When Dick and Phyllis Klosterman designed their house, they made the living area one uninterrupted space, and when it was built, Dick says that he imagined it filled with music and friends. On Wednesday evenings, when a ragtag group of musicians come into his living room, this is just what happens.

The New String Benders are mostly male (although some female musicians come on
occasion), and mostly grey-haired. They all love to play music, and they play together
using their natural talents to find melodies, harmonies and rhythms. Their songbook is
filled with lyrics, but there are no notes on a page and no one is really in charge–although Dick usually chooses the song and Dave Ellis, on banjo, seems to get each piece started. After that it’s a play-by ear version of old favorites like “Red River Valley,” “‘Tis a Gift to be Simple,” some Spanish tunes, a waltz or two, and on into the evening.

Janice Pulliam comes to sing, while some of the musicians’ wives pull up chairs and work on a jigsaw puzzle. Other people drop in just to listen or sing quietly along using the song book to recollect lyrics. “This Land is Your Land” is sung with a few newly minted lines: “…..from Patagonia to the Biscuit Mountain, from Parker Canyon to the Empiritas…..”

Alex Johnson on fiddle, Don Bryan on mandolin.

The evening I dropped in, the band was almost complete. Dick Klosterman plays guitar, Dave Ellis, banjo, Alex Johnson is the fiddler, and Don Bryan plays mandolin. At the center of the band is a keyboard played with gusto by Gamma Levya. Next to him is percussionist Fred Moreno, who plays a cajon (ka-hon) drum, a six-sided wooden box that keeps a lovely muted rhythm going. Dick Klosterman rescued an old bass guitar at the Methodist Church that no one knew what to do with. It’s now an important part of the band, strummed skillfully by Charles Moreno. Astarian Mosley was there with his acoustic guitar. Absent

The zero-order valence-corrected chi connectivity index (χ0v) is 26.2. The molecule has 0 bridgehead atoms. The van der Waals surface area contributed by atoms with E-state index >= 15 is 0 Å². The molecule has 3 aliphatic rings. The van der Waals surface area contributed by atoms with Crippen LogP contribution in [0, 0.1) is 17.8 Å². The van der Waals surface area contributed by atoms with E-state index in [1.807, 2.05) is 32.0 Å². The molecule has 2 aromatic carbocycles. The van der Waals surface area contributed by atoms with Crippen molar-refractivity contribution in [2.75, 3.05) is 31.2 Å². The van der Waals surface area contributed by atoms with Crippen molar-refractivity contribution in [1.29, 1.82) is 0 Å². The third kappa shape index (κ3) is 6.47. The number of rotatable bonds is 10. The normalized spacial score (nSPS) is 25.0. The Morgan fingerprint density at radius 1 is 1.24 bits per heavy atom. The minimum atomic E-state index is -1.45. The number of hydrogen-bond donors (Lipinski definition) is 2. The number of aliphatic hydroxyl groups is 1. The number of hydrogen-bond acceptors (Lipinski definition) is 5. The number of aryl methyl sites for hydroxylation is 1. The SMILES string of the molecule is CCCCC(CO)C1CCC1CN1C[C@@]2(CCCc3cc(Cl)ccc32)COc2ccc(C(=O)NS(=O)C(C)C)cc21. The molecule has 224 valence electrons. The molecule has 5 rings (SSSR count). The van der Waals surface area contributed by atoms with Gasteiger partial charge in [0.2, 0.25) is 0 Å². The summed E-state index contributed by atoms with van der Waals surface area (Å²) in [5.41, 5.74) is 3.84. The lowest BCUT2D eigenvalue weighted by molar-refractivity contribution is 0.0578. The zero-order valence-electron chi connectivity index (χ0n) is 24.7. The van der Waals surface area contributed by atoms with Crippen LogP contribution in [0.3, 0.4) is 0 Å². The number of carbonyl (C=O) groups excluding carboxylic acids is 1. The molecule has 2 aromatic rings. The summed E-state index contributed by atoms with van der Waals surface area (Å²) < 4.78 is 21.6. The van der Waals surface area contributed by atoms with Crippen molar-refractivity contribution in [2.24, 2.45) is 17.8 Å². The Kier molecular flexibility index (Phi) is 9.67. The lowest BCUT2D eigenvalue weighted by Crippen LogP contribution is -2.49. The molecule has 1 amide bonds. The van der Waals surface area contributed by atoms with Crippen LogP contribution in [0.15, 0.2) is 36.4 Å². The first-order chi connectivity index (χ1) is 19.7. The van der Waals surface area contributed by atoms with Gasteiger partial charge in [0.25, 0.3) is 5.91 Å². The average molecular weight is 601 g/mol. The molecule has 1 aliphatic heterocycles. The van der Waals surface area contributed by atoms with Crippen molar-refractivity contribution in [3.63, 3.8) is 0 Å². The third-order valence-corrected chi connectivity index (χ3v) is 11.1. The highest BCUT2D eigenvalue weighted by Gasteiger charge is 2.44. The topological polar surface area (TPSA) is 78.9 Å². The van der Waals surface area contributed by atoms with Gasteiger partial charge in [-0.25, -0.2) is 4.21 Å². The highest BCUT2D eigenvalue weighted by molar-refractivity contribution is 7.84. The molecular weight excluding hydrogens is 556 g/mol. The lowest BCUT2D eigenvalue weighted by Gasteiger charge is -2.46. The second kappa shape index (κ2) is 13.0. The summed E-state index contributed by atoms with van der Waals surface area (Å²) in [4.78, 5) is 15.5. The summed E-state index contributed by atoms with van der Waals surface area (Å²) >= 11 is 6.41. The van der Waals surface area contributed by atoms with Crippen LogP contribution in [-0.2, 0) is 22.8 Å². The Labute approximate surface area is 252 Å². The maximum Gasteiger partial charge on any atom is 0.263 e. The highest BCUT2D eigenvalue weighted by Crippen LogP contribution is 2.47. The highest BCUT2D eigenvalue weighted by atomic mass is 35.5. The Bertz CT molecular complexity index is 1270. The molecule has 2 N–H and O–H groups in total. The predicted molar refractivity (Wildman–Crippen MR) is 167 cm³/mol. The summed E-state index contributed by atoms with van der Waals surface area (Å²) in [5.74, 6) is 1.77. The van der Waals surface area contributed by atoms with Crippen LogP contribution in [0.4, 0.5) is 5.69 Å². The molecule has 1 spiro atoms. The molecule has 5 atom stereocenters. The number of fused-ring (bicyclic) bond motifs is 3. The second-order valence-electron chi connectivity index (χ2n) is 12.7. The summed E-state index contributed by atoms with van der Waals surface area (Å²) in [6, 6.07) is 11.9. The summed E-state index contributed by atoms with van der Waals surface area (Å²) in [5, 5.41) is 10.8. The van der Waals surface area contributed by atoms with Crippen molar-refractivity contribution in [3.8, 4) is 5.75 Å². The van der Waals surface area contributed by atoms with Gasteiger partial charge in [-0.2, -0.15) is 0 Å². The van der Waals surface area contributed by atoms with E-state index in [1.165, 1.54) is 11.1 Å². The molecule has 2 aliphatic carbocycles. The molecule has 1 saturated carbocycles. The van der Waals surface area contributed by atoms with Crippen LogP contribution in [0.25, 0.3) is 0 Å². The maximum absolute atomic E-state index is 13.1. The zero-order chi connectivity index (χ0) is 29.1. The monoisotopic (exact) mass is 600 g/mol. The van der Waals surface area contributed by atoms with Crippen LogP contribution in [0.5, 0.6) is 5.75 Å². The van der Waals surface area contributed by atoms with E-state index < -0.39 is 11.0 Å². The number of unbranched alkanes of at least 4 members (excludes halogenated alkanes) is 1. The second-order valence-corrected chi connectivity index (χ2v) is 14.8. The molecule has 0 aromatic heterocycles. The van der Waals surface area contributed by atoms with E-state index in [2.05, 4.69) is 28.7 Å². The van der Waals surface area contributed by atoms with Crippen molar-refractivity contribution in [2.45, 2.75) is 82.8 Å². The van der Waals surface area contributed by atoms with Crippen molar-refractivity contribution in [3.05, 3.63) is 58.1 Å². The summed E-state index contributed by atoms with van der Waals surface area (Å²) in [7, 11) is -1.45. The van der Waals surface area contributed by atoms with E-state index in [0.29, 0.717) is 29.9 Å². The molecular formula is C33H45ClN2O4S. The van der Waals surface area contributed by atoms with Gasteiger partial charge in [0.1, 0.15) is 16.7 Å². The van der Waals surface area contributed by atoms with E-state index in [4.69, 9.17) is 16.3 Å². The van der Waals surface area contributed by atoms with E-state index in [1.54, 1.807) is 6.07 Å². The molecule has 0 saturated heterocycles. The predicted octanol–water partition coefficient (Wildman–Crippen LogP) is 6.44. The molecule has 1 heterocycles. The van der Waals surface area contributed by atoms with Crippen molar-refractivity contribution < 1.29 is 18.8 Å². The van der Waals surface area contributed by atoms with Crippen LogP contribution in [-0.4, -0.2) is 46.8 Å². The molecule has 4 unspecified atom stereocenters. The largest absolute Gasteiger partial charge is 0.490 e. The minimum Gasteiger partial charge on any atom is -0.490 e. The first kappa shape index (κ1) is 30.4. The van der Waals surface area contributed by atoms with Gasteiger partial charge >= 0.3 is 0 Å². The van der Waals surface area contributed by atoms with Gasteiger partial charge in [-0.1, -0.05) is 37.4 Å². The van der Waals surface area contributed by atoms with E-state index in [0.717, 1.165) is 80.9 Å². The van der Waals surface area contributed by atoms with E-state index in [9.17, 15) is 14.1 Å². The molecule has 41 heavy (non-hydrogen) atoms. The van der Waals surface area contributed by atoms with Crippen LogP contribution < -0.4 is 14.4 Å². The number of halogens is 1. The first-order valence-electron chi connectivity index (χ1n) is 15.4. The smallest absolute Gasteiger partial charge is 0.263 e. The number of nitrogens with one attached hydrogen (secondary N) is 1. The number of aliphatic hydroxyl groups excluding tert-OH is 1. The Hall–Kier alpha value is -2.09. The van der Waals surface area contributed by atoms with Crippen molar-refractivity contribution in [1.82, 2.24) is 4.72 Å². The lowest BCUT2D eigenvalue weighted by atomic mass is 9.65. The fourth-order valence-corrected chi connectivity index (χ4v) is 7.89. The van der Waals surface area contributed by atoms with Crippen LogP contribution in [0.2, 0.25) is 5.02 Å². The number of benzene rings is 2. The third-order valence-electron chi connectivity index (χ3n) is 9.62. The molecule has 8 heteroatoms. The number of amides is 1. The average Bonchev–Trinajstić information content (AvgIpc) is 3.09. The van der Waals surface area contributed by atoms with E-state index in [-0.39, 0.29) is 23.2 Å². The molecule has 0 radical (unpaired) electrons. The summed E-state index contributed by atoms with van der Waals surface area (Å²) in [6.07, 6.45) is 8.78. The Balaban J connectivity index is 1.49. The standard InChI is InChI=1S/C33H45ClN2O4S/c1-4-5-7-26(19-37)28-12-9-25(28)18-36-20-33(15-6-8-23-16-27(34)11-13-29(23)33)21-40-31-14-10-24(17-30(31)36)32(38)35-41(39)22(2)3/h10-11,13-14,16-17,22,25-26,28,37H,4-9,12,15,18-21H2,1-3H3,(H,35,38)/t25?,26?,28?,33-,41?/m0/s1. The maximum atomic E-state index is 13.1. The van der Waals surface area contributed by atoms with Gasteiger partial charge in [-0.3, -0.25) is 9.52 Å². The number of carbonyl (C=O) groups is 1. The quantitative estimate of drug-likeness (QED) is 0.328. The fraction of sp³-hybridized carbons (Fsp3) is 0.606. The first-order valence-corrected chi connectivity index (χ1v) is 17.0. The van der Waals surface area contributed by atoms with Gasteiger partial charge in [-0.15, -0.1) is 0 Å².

that evening was Bob Brandt who plays, according to everyone, a “mean harmonica.”

Gama Leyva on the keyboard.

“Everyone brings something to the table,” says Dick Klosterman, who has been nurturing The String Benders for 20 years. Phyllis says that most of the original group have passed on, but notes that new faces keep turning up. Sometimes they start on the sidelines, but most closet musicians can’t resist the band’s spirit and inclusiveness. Dick speaks proudly of the improvement members of the band have made over time.

Around 9 p.m. the music winds down, but there’s usually “just one more tune” before everyone heads for the kitchen table, where a potluck assortment of desserts is laid out. There’s plenty of decaf coffee that Phyllis says is the only kind she brews anymore. By 10 o’clock everyone is out the door. The very difficult jigsaw puzzle is a little further along, some dishes go in the dishwasher, and the sound of music still lingers. Another musical Wednesday night with the Klostermans comes to an end.